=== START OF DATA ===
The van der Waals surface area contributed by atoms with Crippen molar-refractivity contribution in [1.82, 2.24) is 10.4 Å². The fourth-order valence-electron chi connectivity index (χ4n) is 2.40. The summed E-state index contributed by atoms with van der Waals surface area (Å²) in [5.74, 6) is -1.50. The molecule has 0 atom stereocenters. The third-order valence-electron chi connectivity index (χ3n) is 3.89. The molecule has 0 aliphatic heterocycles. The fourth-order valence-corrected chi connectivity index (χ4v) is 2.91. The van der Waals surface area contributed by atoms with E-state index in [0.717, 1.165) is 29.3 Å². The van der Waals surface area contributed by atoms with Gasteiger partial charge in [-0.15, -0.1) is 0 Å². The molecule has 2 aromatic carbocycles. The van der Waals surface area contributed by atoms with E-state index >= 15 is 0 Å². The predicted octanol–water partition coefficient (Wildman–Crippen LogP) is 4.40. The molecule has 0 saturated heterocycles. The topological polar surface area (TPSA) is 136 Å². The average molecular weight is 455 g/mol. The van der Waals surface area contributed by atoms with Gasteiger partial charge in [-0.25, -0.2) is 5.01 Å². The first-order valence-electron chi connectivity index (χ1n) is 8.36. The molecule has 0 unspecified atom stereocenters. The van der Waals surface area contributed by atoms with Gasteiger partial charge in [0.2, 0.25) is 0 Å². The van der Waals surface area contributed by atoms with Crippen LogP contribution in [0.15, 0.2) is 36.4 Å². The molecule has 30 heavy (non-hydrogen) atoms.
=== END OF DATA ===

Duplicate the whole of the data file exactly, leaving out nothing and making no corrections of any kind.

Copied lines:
The van der Waals surface area contributed by atoms with Crippen molar-refractivity contribution in [1.82, 2.24) is 10.4 Å². The fourth-order valence-electron chi connectivity index (χ4n) is 2.40. The summed E-state index contributed by atoms with van der Waals surface area (Å²) in [5.74, 6) is -1.50. The molecule has 0 atom stereocenters. The third-order valence-electron chi connectivity index (χ3n) is 3.89. The molecule has 0 aliphatic heterocycles. The fourth-order valence-corrected chi connectivity index (χ4v) is 2.91. The van der Waals surface area contributed by atoms with E-state index in [0.717, 1.165) is 29.3 Å². The van der Waals surface area contributed by atoms with Gasteiger partial charge in [-0.15, -0.1) is 0 Å². The molecule has 2 aromatic carbocycles. The van der Waals surface area contributed by atoms with E-state index >= 15 is 0 Å². The predicted octanol–water partition coefficient (Wildman–Crippen LogP) is 4.40. The molecule has 0 saturated heterocycles. The topological polar surface area (TPSA) is 136 Å². The average molecular weight is 455 g/mol. The van der Waals surface area contributed by atoms with Gasteiger partial charge in [-0.25, -0.2) is 5.01 Å². The first-order valence-electron chi connectivity index (χ1n) is 8.36. The molecule has 0 unspecified atom stereocenters. The van der Waals surface area contributed by atoms with Gasteiger partial charge in [0.2, 0.25) is 0 Å². The van der Waals surface area contributed by atoms with Crippen LogP contribution in [0.15, 0.2) is 36.4 Å². The molecule has 30 heavy (non-hydrogen) atoms.